A key component of this particular investigation was obtaining information from staff of [name of Institute of Technology]on certain matters. In order to obtain this information express assurances of confidentiality were given to those people who were involved in the investigation and who were interviewed individually. Part of the procedure or method of the investigation, therefore, included the receipt of information, in confidence, through individual interviews with Department officials. Having read the records in this case, and given the nature of the investigation and the relationships within the Institute and between the Department officials and the staff of the Institute, I think it is reasonable to assume that without that assurance of confidence the information would not have been provided. I accept that the information provided in individual interviews was given and received in confidence and that its release would involve a breach of confidence. I also consider that section 21(1)(a) is not aimed solely at current investigations but is apt also to cover future investigations.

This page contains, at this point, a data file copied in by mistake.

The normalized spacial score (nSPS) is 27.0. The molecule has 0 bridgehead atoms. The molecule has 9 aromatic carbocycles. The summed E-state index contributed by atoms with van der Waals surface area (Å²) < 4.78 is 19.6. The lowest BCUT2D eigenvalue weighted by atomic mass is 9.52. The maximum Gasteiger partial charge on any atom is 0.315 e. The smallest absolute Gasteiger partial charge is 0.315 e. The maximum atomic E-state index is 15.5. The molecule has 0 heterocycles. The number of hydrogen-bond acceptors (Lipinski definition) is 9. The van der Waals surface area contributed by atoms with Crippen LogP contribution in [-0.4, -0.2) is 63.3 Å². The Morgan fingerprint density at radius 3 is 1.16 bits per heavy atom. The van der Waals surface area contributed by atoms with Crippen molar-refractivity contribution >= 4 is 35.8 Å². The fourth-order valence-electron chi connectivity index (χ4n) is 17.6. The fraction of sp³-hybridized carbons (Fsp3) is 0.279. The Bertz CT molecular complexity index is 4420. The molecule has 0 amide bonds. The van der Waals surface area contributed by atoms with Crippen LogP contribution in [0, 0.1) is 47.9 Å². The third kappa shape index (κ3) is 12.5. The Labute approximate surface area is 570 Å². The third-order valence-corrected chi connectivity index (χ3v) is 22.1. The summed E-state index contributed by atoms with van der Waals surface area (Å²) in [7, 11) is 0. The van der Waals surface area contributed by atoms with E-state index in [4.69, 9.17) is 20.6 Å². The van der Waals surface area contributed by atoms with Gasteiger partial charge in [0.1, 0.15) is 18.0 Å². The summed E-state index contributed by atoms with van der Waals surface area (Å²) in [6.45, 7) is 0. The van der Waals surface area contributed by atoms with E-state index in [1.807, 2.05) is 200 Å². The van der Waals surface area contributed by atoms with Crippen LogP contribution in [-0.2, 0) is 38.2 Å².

I would make the point that it is not the case that persons giving information to an investigator or auditor are always entitled to expect confidentiality and, indeed, the exemption in section 26 of the FOI Act relating to "Information obtained in confidence" would not apply in this case. There is an onus on public servants to co-operate fully in any investigation of a public body the results of which will often be made public. However, the release of records containing information given in confidence to the Department in the course of this particular investigation would, in my view, prejudice the procedures or methods employed for the conduct of such investigations in the future. That is, it is reasonable to assume that if such information was to be made available under the FOI Act, it could be expected to prejudice the giving of information to a further similar investigation at this Institute or to a similar investigation at any other Institute with which the Department has a similar relationship. A perception would be created that similar breaches of confidence would occur in future.